Omohundro Institute of Early American History & Culture

Leading Early American Scholarship Since 1943


Books

Unless otherwise indicated, all Institute books are published and distributed by The University of North Carolina Press. For ordering information, call 1.800.848.6224 or fax 1.800.272.6817. Please note that these books can be purchased only through UNC Press and not through the Institute.

Fatal Revolutions

Natural History, West Indian Slavery, and the Routes of American Literature

Christopher P. Iannini

Cloth ISBN 978-0-8078-3556-2

Copyright 2012 by the University of North Carolina Press


Visit the University of North Carolina Press web page for this book.

Extensively researched and historically grounded, Fatal Revolutions is an important addition to eighteenth-century literary and cultural studies. It argues convincingly for the significance of the Caribbean, and particularly the complex discourses of natural history representing it, in British American thinking about race, nations, and enlightened culture. Iannini unearths a vast archive and leads us to reconceive the spatial and linguistic boundaries of colonial and early national study.

--Philip Gould, Brown University


Fatal Revolutions takes us on a fascinating journey of discovery. With an eye for detail as sharp as that of any naturalist he studies, Iannini examines the connection between natural history and plantation slavery in a way that makes the West Indies seem, not at all exotically peripheral, but intellectually central to the American narrative.

--Gregory Nobles, Georgia Institute of Technology


In this revolutionary text, Iannini expands our understanding of natural history as a genre central to the ‘world of letters’ that expressed the tenets of the American Enlightenment—not restricted to the mainland of British North America, but embedded in the Caribbean and tied inextricably to the culture of slavery upon which a circumatlantic plantation economy was bound.

--Amy R. W. Meyers, Director, Yale Center for British Art


Iannini shows that as circumatlantic networks of commerce, slavery, power, and revolution interwove natural science with the literary and artistic imagination, early American literature became saturated with the strategies of natural history. The implications are profound: no reader of this extraordinary and ambitious book will see the world of American letters in quite the same way again.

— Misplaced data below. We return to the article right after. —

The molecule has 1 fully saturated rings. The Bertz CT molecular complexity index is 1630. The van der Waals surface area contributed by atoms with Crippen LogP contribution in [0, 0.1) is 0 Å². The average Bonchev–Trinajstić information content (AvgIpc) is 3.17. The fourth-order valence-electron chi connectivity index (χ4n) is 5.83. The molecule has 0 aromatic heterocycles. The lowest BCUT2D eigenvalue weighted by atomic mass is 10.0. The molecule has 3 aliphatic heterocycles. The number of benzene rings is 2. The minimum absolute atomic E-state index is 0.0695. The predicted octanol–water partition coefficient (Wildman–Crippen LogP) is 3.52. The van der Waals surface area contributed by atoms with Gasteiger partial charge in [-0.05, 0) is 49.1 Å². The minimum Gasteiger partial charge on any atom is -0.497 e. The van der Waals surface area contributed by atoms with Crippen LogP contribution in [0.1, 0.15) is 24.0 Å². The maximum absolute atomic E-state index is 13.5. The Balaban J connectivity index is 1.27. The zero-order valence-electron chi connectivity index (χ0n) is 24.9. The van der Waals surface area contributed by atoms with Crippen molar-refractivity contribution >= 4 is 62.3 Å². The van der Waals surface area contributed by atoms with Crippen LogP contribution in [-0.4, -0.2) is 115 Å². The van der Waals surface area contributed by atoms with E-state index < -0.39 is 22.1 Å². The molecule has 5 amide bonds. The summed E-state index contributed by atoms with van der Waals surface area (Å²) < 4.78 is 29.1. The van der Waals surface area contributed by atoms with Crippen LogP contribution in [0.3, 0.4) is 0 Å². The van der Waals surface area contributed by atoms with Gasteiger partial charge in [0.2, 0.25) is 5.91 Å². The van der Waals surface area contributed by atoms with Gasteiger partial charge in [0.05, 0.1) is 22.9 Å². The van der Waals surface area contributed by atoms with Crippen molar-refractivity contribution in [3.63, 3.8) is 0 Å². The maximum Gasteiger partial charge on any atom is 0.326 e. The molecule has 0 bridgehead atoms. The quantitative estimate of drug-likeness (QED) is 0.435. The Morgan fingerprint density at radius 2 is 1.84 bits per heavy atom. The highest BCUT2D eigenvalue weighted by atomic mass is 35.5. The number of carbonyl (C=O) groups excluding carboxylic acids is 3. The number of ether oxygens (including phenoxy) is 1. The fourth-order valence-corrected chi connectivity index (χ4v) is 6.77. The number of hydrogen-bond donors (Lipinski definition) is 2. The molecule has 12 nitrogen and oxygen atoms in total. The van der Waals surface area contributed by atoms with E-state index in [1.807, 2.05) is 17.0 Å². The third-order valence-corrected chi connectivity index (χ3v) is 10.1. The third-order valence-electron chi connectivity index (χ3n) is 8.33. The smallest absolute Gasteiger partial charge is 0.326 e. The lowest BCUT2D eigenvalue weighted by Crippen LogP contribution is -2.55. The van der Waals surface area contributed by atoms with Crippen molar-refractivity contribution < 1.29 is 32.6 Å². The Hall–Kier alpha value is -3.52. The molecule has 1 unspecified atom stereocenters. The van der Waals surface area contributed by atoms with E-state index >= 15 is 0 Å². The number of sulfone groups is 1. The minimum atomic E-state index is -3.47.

--Laura Dassow Walls, University of Notre Dame


Iannini skillfully incorporates leading scholarship in early American studies to suggest new directions for an ecocriticism that remains bound within national borders and that takes for granted strict categories of place. Required reading.

--Interdisciplinary Studies in Literature and Environment


Fatal Revolutions is a book of outstanding scholarship that will be of interest to a wide range of readers interested in Atlantic history, colonial nature, slavery, and "plants and empires." It is also a beautifully produced volume, sporting numerous striking illustrations that Iannini analyses with acumen and skill.

--Archives of Natural History


Any reader will enjoy the fresh perspective and the riot of tropical diversity provided by a Caribbean-centric vision of the origins of natural history.

--Isis


Fatal Revolutions is a significant contribution . . . in recent studies of the relationship between natural history and literary culture in European colonies in the Americas.

--Journal of American History


Iannini's text is an important, lucidly argued, and gorgeously produced study. It is necessary reading for literary scholars, historians, and art historians of the Atlantic World.

--The Americas


An ambitious book that will make path-breaking contributions to the study of early Atlantic literary culture, economy, and society.

--New West Indian Guide


[A] short, dense, and rewarding series of essays on writers on nature in the lower South and the West Indies. . . . Iannini is to be applauded for showing how [literary nationalism was] both more central to eighteenth-century discourse than has been usually appreciated and also more useful for understanding how modernity was expressed in the Americas.

--American Historical Review